(Le Mars) -- Floyd Valley Hospital provides $842,000 in community benefits to Plymouth County according to a recently completed assessment of those programs and services.  That amount, based on 2011 figures, includes $640,000 in uncompensated care $202,000 in free or discounted community benefits that Floyd Valley Hospital specifically implements to help Plymouth County residents.  Community benefits are activities designed to improve health status and increase access to health care.  Along with uncompensated care (which includes both charity care and bad debt) community benefits include such services and programs as health screenings, support groups, counseling, immunizations, nutritional services and transportation programs.


Akron-Westfield Approves Physical Plant and Equipment Levy

(Akron) --  Akron-Westfield voters approved the school district's Physical Plant and Equipment Levy during a special election held yesterday.  A total of 387 people cast their vote during the special election, and the measure was approved by a 76 percent to 24 percent margin.  Home owners and land owners will be assessed one dollar for every $1,000 of value.  Officials believe it will generate about $160,000 on an annual basis for the Akron-Westfield school district.  School officials say the levy will help with the purchase of new computers and other needs for the school.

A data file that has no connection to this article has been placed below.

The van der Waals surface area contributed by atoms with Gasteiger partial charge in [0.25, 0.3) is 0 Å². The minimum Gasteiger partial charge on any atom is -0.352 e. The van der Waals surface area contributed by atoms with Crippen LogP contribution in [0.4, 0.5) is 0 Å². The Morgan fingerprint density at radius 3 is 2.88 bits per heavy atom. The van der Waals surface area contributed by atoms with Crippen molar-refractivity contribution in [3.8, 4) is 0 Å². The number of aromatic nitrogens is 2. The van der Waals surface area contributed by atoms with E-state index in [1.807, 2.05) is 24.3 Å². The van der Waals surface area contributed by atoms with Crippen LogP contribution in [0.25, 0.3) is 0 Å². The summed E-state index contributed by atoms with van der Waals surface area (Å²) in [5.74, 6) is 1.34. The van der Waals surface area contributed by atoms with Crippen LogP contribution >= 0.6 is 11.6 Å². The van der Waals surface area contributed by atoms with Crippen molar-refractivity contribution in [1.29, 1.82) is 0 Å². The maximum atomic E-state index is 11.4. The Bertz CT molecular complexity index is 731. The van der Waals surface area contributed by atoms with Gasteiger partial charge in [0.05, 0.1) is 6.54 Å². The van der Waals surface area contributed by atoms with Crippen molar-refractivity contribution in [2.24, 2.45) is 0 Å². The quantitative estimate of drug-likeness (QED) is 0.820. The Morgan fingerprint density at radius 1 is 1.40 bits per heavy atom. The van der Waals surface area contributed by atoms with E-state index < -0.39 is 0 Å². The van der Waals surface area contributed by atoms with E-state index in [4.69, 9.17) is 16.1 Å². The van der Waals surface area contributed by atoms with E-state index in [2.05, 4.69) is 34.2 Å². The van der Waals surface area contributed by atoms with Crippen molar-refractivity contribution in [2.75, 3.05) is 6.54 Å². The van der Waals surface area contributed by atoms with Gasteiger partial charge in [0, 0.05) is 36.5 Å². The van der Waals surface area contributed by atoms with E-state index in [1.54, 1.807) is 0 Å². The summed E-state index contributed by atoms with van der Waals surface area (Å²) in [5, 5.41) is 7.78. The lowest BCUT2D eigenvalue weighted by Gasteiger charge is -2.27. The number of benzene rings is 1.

Farmers and Fire Officials Fight Field Fire

(Le Mars) -- Farmers and fire officials alike were battling the strong winds Tuesday afternoon when a soybean field caught fire.  Le Mars and Merrill fire and rescue units responded to the scene located near the intersection of County Roads K-42 and C-16, or about three miles north of Brunsville. The call came in at about 2:30 p.m. and within a half hour, fire officials were fortunate to have contained the fire.  Farmers from the area assisted fire officials by providing a bobcat skid loader and two large tractors pulling tandem disks to help smother the flames.  Approximately six acres of soybeans were lost to the fire.  It is not known how the fire started.  No farm equipment was lost as a result of the fire.

 

Le Mars Fire Department and Dean Foods To Hold Training